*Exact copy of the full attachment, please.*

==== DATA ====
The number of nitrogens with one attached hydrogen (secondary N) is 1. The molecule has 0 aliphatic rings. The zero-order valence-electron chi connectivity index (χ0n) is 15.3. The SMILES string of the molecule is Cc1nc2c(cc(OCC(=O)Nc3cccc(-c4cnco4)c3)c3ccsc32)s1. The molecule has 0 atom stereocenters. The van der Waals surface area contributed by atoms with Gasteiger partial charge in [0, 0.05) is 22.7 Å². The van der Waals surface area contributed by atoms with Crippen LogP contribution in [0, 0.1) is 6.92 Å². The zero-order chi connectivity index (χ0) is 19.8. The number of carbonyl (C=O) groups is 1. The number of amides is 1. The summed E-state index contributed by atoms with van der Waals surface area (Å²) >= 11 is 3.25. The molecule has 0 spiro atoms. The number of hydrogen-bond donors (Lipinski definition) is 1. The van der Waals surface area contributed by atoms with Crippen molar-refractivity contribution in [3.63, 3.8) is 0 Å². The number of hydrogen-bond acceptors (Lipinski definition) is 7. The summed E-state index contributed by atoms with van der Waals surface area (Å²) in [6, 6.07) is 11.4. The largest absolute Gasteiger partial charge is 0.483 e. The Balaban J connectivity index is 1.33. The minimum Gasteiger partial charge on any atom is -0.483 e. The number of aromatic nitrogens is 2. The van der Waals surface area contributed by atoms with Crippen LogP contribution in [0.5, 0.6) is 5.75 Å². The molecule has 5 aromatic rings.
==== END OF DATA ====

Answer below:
The number of nitrogens with one attached hydrogen (secondary N) is 1. The molecule has 0 aliphatic rings. The zero-order valence-electron chi connectivity index (χ0n) is 15.3. The SMILES string of the molecule is Cc1nc2c(cc(OCC(=O)Nc3cccc(-c4cnco4)c3)c3ccsc32)s1. The molecule has 0 atom stereocenters. The van der Waals surface area contributed by atoms with Gasteiger partial charge in [0, 0.05) is 22.7 Å². The van der Waals surface area contributed by atoms with Crippen LogP contribution in [0, 0.1) is 6.92 Å². The zero-order chi connectivity index (χ0) is 19.8. The number of carbonyl (C=O) groups is 1. The number of amides is 1. The summed E-state index contributed by atoms with van der Waals surface area (Å²) >= 11 is 3.25. The molecule has 0 spiro atoms. The number of hydrogen-bond donors (Lipinski definition) is 1. The van der Waals surface area contributed by atoms with Crippen molar-refractivity contribution in [3.63, 3.8) is 0 Å². The number of hydrogen-bond acceptors (Lipinski definition) is 7. The summed E-state index contributed by atoms with van der Waals surface area (Å²) in [6, 6.07) is 11.4. The largest absolute Gasteiger partial charge is 0.483 e. The Balaban J connectivity index is 1.33. The minimum Gasteiger partial charge on any atom is -0.483 e. The number of aromatic nitrogens is 2. The van der Waals surface area contributed by atoms with Crippen LogP contribution in [0.5, 0.6) is 5.75 Å². The molecule has 5 aromatic rings.